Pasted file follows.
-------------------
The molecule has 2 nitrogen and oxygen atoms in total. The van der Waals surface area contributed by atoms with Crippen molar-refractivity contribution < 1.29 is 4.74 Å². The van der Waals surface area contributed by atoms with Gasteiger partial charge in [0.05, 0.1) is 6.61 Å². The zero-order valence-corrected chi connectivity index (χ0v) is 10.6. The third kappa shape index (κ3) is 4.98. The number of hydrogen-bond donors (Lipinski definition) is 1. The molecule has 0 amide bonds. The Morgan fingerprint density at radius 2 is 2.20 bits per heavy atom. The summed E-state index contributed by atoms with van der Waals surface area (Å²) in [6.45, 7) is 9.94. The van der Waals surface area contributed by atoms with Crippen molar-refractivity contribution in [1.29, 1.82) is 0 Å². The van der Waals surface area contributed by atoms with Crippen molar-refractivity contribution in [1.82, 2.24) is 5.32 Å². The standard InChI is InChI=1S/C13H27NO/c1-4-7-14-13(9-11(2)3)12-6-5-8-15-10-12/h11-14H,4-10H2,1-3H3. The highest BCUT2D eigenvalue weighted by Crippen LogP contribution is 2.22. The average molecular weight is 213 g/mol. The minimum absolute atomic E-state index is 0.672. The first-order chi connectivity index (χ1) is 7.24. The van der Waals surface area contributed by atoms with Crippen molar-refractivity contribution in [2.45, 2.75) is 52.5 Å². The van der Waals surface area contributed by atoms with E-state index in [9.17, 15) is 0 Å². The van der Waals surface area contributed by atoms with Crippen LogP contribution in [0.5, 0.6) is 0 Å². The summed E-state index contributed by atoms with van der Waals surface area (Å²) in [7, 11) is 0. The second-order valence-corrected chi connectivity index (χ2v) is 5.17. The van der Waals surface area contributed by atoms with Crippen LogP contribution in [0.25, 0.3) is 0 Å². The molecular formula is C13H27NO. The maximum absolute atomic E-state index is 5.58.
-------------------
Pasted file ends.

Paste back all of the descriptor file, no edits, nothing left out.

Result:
The molecule has 2 nitrogen and oxygen atoms in total. The van der Waals surface area contributed by atoms with Crippen molar-refractivity contribution < 1.29 is 4.74 Å². The van der Waals surface area contributed by atoms with Gasteiger partial charge in [0.05, 0.1) is 6.61 Å². The zero-order valence-corrected chi connectivity index (χ0v) is 10.6. The third kappa shape index (κ3) is 4.98. The number of hydrogen-bond donors (Lipinski definition) is 1. The molecule has 0 amide bonds. The Morgan fingerprint density at radius 2 is 2.20 bits per heavy atom. The summed E-state index contributed by atoms with van der Waals surface area (Å²) in [6.45, 7) is 9.94. The van der Waals surface area contributed by atoms with Crippen molar-refractivity contribution in [1.29, 1.82) is 0 Å². The van der Waals surface area contributed by atoms with Crippen molar-refractivity contribution in [1.82, 2.24) is 5.32 Å². The standard InChI is InChI=1S/C13H27NO/c1-4-7-14-13(9-11(2)3)12-6-5-8-15-10-12/h11-14H,4-10H2,1-3H3. The highest BCUT2D eigenvalue weighted by Crippen LogP contribution is 2.22. The average molecular weight is 213 g/mol. The minimum absolute atomic E-state index is 0.672. The first-order chi connectivity index (χ1) is 7.24. The van der Waals surface area contributed by atoms with Crippen molar-refractivity contribution in [2.45, 2.75) is 52.5 Å². The van der Waals surface area contributed by atoms with E-state index in [9.17, 15) is 0 Å². The van der Waals surface area contributed by atoms with Crippen LogP contribution in [0.5, 0.6) is 0 Å². The summed E-state index contributed by atoms with van der Waals surface area (Å²) in [7, 11) is 0. The second-order valence-corrected chi connectivity index (χ2v) is 5.17. The van der Waals surface area contributed by atoms with Crippen LogP contribution in [0.25, 0.3) is 0 Å². The molecular formula is C13H27NO. The maximum absolute atomic E-state index is 5.58.